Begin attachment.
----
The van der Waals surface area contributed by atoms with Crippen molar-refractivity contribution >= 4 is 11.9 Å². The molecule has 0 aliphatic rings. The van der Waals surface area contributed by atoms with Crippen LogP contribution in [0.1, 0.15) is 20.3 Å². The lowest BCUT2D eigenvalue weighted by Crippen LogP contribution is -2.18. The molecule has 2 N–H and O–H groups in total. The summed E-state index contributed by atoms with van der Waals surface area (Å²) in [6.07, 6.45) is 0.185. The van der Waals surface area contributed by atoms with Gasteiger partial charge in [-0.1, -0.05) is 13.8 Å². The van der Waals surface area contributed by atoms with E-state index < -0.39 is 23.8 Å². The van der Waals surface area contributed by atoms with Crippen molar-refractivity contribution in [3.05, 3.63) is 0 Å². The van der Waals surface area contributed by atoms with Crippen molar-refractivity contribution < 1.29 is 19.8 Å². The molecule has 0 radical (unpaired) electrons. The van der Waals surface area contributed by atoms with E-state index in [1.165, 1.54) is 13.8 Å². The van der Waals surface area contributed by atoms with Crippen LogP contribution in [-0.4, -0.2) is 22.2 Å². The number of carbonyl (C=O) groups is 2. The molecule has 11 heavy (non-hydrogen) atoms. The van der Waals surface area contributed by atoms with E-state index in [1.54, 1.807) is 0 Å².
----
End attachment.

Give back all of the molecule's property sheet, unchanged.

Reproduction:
The van der Waals surface area contributed by atoms with Crippen molar-refractivity contribution >= 4 is 11.9 Å². The molecule has 0 aliphatic rings. The van der Waals surface area contributed by atoms with Crippen LogP contribution in [0.1, 0.15) is 20.3 Å². The lowest BCUT2D eigenvalue weighted by Crippen LogP contribution is -2.18. The molecule has 2 N–H and O–H groups in total. The summed E-state index contributed by atoms with van der Waals surface area (Å²) in [6.07, 6.45) is 0.185. The van der Waals surface area contributed by atoms with Gasteiger partial charge in [-0.1, -0.05) is 13.8 Å². The van der Waals surface area contributed by atoms with E-state index < -0.39 is 23.8 Å². The van der Waals surface area contributed by atoms with Crippen molar-refractivity contribution in [3.05, 3.63) is 0 Å². The van der Waals surface area contributed by atoms with Crippen molar-refractivity contribution < 1.29 is 19.8 Å². The molecule has 0 radical (unpaired) electrons. The van der Waals surface area contributed by atoms with E-state index in [1.165, 1.54) is 13.8 Å². The van der Waals surface area contributed by atoms with Crippen LogP contribution in [-0.4, -0.2) is 22.2 Å². The number of carbonyl (C=O) groups is 2. The molecule has 11 heavy (non-hydrogen) atoms. The van der Waals surface area contributed by atoms with E-state index in [1.54, 1.807) is 0 Å².